In one of the houses, I bumped into an ex-colleague from University, she had studied art in London and had actually worked at Framestore a facility that would become one of Soho’s biggest. She was on her way out and with her recommendation the doors opened and I got my first job as a CG artist. The owner was the son of the Teresa Rachel theater, see my post about the venue, and it was not by chance that the studio was in the same shabby gallery in Copacabana. The job would not last long, the owner was into video art and had no patience for the slowness of what I wanted to introduce.
Magnetoscopio was quite a trendy place, they had done several music videos with the biggest pop names of the time: Renato Russo, Blitz, Titas and many others. The highlight of my three months there was an exhibition he organized with the american videoartist Bill Viola, for me the greatest artist of the end of the 20th century. It is not that I had an important role in the show, I was there helping to hang things from the walls and from the ceiling and making sure that the equipment had not suffered from the journey. Anyway I made some new friends there and one of them, Marcos, got interested in what I did and promised me to put me in contact with more people.
In the meantime my dentist sister talked about me to one of her clients who was a big shot in one of Rio’s biggest advertising agencies, Artplan. It was a thrilling invitation but in a few days I discovered that this was all about bringing in an extra computer for free to the office rather that doing anything related to footage for commercials. To my luck, the time as a useless artist for tests that the cocaine head art directors asked for was short-lived; one day I received a phone call of a guy calling himself Hoarse Duck (Pato Rouco) saying that Marcos had recommended me and asking me to come in to discuss about a commercial to be done in Computer Graphics.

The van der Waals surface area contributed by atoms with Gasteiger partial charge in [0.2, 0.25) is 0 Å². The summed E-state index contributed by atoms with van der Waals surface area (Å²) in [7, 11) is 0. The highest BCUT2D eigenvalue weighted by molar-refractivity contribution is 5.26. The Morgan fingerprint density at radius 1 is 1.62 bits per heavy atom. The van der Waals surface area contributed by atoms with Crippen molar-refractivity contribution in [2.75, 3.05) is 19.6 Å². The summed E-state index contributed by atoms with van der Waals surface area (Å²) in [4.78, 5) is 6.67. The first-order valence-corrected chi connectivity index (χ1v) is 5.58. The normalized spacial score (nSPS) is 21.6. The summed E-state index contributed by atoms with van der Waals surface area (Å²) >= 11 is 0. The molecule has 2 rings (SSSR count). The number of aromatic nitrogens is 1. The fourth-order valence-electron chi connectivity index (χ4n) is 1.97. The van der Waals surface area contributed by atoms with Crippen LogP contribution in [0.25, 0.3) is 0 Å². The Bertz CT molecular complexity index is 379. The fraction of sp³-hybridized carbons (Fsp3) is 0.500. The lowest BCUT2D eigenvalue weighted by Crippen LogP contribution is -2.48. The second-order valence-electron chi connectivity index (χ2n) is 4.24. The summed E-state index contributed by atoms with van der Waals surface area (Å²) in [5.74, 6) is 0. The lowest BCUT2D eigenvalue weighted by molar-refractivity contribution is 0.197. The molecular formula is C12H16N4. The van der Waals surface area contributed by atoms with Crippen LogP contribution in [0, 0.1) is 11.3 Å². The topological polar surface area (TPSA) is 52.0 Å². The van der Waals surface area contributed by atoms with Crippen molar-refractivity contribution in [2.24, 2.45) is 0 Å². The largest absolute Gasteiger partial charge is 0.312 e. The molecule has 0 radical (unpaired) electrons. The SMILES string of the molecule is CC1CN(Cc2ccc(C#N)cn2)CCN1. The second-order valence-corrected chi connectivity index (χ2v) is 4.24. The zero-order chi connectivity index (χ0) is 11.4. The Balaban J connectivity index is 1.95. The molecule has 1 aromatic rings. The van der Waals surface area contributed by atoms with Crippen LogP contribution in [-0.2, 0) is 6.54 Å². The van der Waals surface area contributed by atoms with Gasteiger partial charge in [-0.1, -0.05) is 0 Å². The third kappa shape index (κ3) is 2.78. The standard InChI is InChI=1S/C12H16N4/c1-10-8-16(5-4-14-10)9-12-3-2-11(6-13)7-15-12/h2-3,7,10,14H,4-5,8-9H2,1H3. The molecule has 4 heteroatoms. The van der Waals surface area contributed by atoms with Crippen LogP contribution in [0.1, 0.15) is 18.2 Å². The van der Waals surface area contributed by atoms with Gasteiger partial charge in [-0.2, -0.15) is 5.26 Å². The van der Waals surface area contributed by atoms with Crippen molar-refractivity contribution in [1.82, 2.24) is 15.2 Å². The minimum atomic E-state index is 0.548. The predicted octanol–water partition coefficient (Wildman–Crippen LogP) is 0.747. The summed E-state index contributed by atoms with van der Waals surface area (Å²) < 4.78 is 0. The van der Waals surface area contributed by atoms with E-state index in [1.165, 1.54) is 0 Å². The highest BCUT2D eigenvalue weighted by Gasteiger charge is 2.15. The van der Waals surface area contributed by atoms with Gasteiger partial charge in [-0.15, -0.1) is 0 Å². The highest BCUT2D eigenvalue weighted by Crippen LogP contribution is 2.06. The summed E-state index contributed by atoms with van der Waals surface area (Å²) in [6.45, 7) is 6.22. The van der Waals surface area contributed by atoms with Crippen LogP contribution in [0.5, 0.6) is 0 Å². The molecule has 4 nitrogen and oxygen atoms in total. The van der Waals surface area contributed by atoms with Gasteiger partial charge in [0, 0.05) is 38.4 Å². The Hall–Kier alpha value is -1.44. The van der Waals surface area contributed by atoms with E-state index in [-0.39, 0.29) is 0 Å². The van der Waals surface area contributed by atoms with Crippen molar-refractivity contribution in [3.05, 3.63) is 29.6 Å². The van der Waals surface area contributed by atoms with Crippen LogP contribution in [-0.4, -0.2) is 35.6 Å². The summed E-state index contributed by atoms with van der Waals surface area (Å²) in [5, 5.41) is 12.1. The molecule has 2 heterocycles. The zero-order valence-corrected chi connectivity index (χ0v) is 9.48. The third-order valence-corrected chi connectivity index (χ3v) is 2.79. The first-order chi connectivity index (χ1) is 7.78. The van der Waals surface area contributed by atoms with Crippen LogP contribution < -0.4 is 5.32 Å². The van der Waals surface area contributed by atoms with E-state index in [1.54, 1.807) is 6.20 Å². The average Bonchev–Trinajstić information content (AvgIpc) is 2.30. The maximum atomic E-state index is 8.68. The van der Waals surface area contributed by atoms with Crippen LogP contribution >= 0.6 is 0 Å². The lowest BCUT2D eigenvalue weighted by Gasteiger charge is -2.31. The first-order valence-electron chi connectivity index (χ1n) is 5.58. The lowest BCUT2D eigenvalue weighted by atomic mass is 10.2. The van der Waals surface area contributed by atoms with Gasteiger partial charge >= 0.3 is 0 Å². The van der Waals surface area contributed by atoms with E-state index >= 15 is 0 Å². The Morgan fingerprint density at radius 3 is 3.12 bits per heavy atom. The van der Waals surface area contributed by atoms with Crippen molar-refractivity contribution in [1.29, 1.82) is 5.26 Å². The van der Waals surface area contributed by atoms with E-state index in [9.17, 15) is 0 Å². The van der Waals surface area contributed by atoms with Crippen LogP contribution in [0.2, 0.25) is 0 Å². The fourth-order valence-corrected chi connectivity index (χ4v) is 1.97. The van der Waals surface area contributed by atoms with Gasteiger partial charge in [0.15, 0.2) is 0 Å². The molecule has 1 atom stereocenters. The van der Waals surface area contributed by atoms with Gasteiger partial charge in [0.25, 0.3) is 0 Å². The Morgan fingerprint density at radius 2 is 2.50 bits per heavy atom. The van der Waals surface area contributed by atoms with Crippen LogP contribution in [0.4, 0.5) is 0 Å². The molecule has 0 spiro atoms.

Nervous, with a demo-reel containing the few experiments I had done with the software I went to meet the guy in his studio that was in one of the worst parts of town; the Feira de Sao Cristovao. As I came into his office the bearded muscular guy in his early forties who seemed to have popped out of a Honcho magazine was sitting with a fat man from Sao Paulo. He got up from his chair and greeted me as if we knew each other for a long time. He presented me to his client and said.
“This is our computer graphics artist!”
The next thing I knew was that I was working on a thirty second commercial for an English course in one of the roughest areas of Rio de Janeiro, and a few weeks later I was seeing my work on TV screens all over town.
Things happened so fast that I never stopped to think what I was getting into. After the second commercial, work went quiet and I started to observe better what was around me. Computer Graphics is a profession known for late nights and going home was one the unsafest experiences I have ever had; I had to walk alone through a unpoliced area famous for having the highest mugging rates in Rio. My work colleagues were all from the most modest areas of town and were street wise rough and kept on insisting that I bought a gun. Their stories were horrific, one of them had witnessed a gang war in a favela where the rival faction hung the head of the defeated leader on a post. On another occasion some others were stranded for three days in a favela at war.